Who is rich and who is poor? Apparently most millionaires do not see themselves as rich. Compared with the bottom billion, however, the world's top 3 billion are very wealthy, to say nothing of the top 1 billion. However, many of that top 1 billion are currently unemployed, depressed or facing serious health difficulties. Many of the bottom 1 billion are fairly happy. Both groups contain what would commonly be regarded as nice people and nasty people. Both groups contain men, women and children who are suffering and who could be helped.

Many of the biggest global health problems are common to every country: heart disease, cancer, depression, obesity, smoking, road accidents. These problems often relatively neglected in lower-income countries despite their increasing life expectancies and growing problems with tobacco marketing and obesity, for example.

Nevertheless, rich and poor countries and populations do not experience the same burdens of disease and disability. When it comes to children, the differences are stark. Millions of children under five die every year from poverty. Every 20 seconds a child dies from diarrhoea. UNICEF estimates that 165 million children are stunted due to malnutrition. Citizens of the rich world enjoy democracy, human rights, public services, safety nets and peace in far greater measure than the bottom billion.

  • Written by World and Media

Aid still has huge public support 28 years after Live Aid

Live Aid at JFK Stadium, Philadelphia, PA. A simultaneous concert was held at Wembley Stadium in London on July 13, 1985. Photo: Squelle/Wikipedia.28 years after Live Aid, the aid sector is perhaps under more scrutiny and criticism than ever before. Yet, surveys do not find widespread cynicism. Instead, despite austerity, support for aid is nearly as strong as ever.

This month in 1985, Boomtown Rats front man Bob Geldof and others cajoled international stars of rock and pop to join together in live concerts in London and Philadelphia – Live Aid – to raise funds to fight famine in Ethiopia.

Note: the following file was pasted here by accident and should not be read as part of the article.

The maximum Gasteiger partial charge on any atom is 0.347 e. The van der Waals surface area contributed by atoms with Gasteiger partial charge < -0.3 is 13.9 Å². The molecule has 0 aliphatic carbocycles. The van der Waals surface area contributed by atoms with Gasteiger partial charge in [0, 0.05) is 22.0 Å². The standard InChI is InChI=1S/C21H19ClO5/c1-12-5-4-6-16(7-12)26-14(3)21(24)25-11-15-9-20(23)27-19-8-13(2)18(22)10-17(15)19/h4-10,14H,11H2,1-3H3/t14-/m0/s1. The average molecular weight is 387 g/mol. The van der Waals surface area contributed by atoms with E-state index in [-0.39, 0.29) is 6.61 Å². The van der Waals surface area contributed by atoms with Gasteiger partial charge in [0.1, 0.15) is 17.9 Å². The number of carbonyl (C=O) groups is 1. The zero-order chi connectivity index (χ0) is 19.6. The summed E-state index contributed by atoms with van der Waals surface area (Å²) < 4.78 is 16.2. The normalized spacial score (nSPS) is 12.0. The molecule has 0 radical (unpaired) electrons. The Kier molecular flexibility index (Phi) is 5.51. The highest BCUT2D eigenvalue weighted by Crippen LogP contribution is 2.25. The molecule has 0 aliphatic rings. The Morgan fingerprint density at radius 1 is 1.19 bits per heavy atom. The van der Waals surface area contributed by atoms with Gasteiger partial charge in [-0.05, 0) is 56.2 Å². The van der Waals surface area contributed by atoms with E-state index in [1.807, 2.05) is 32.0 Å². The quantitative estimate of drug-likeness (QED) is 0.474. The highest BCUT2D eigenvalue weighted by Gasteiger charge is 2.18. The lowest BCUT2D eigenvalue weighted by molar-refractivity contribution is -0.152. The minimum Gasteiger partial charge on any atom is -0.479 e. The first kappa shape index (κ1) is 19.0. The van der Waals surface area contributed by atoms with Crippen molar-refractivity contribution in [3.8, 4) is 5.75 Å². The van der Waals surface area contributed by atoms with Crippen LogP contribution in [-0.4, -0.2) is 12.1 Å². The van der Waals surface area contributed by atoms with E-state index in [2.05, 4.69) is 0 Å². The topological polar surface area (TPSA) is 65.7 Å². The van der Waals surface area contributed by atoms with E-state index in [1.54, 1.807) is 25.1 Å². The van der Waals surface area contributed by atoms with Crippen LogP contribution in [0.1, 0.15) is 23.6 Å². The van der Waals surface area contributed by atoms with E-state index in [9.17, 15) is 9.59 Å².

The story that Geldof said "give us your f***in money" may be apocryphal but the message was plain. Live Aid has since been criticised for oversimplification, principally for ignoring the man-made nature of the Ethiopian famine, but also for what some have taken as its implied message that small private donations can feed the world.

Whether fair comment or not, similar accusations could have been made against many fundraising campaigns. It may always be true that humanitarian emergencies receive far more media, public and political attention than long-term needs or prevention.

Live 8 was a set of international concerts held 20 years later, in 2005, to influence the G8 rather than raise funds. It was a symbolic affirmation of the connected Make Poverty History campaign and a recognition of the importance of political leadership and international coordination in matters of aid, trade and debt (the campaign themes). Some of those close to those G8 negotiations in Gleneagles felt that Live 8 put important pressure on visiting G8 leaders, while Make Poverty History made a big impact in the UK, which was hosting the summit. (It also made a significant impact in Ireland.) The G8 agreement was an impressive achievement though one that was honoured in the breach by several signatories.